Top 20 CIS Critical Security Controls (CSC) Through the Eyes of a Hacker – CSC 20
July 31, 2017
In this blog series, members of Optiv’s attack and penetration team are covering the top 20 Center for Internet Security (CIS) Critical Security Controls (CSC), showing an attack example and explaining how the control could have prevented the attack from being successful. Please read previous posts covering:
- CSC 1: Inventory of Authorized and Unauthorized Devices
- CSC 2: Inventory of Authorized and Unauthorized Software
- CSC 3: Secure Configurations for Hardware and Software on Mobile Devices, Laptops, Workstations, and Servers
- CSC 4: Continuous Vulnerability Assessment and Remediation
- CSC 5: Controlled Use of Administrative Privileges
- CSC 6: Maintenance, Monitoring, and Analysis of Audit Logs
- CSC 7: Email and Web Browser Protections
- CSC 8: Malware Defenses
- CSC 9: Limitation and Control of Network Ports, Protocols and Services
- CSC 10: Data Recovery Capability
- CSC 11: Secure Configurations for Network Devices such as Firewalls, Routers, and Switches
- CSC 12: Boundary Defense
- CSC 13: Data Protection
- CSC 14: Controlled Access Based on the Need to Know
- CSC 15: Wireless Access Control
- CSC 16: Account Monitoring and Control
- CSC 17: Security Skills Assessment
- CSC 18: Application Software Security
- CSC 19: Incident Response and Management
CSC 20: Penetration Tests and Red Team Exercises
Test the overall strength of an organization’s defenses (the technology, the process and the people) by simulating the objectives and actions of an attacker.
A Twist: The Attack is the Solution
We now move into our final step of the Top 20 CIS Critical Security Controls. Throughout the series, we demonstrated how attack scenarios can be leveraged to take advantage of the lack of, or misconfigured, controls. A penetration test is the next logical step after you have implemented these controls to ensure that the controls have been implemented correctly.
A penetration test comes in many forms depending on the organizational need, company hired and end goal. I have broken these into four main types of tests performed regularly; however, there may be other tests offered to meet different goals. Either way, it is strongly recommended that you don’t just go out and buy a penetration test but that you define these goals and identify which test works best for your needs.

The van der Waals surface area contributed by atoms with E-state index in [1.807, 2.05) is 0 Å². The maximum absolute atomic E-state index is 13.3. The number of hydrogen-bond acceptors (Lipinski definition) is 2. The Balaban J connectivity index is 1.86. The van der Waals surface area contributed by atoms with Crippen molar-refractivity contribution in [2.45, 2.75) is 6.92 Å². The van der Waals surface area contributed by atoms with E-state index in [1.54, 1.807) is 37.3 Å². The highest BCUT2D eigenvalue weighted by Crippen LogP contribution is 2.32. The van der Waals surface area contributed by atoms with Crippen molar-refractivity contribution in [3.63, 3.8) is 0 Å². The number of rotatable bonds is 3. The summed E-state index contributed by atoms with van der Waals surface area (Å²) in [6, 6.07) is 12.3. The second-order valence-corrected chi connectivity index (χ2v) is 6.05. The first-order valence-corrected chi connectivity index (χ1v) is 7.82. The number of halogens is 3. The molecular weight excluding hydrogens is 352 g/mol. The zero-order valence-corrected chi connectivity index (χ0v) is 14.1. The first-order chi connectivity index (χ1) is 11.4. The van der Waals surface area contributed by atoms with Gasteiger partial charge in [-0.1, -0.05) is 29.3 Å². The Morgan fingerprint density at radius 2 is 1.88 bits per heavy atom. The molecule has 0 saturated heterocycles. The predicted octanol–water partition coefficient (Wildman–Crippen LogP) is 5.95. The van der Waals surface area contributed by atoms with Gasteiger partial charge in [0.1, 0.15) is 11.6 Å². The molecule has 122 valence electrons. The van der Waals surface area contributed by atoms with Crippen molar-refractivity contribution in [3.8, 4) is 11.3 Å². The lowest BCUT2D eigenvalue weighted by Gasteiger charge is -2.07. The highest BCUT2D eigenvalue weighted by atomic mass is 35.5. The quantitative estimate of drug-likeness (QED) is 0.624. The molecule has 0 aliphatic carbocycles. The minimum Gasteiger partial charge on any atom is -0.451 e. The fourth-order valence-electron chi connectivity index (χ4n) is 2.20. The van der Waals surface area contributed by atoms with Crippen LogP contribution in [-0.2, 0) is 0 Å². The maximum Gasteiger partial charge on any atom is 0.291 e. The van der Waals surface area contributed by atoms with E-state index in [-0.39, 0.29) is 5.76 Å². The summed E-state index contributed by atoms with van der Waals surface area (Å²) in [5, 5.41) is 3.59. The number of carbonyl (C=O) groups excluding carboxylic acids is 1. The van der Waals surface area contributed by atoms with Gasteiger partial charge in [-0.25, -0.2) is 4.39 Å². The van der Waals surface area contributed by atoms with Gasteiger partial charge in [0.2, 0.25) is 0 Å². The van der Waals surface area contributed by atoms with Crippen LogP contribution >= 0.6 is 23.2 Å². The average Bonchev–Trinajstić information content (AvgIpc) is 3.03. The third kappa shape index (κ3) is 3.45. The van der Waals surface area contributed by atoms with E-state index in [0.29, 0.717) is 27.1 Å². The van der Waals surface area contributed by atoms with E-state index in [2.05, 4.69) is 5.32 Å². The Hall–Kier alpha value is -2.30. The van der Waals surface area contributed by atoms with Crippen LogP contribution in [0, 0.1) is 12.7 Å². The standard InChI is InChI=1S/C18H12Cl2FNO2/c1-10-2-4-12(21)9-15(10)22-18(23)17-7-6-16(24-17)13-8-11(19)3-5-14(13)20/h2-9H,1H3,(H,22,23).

- Compliance-Driven Penetration Testing (PCI/HIPPA/SOX) – The most motivating reason to perform a penetration test may not be a decision at all but rather a requirement by a compliance organization. PCI DSS clearly states that card holder data environment network penetration testing must occur annually as well as every time there is a major change to the network or application which serves the card holder data environment. When performing this type of test, assessors will follow a strict adherence to best practices surrounding the requirement. With PCI this may mean those requirements presented in the Information Supplement: Guidance for PCI DSS Scoping and Network Segmentation and latest releases of PCI-DSS documentation. Often, assessors will have a relationship with a PCI QSA which can assist in ensuring that all avenues of testing are comprehensive. A common failure seen is that organizations will buy the cheapest penetration test they can and use it as their PCI penetration test. While this may work if the organization is taking other steps such as performing segmentation testing, it may not be as exhaustive as their QSA or ISA would prefer.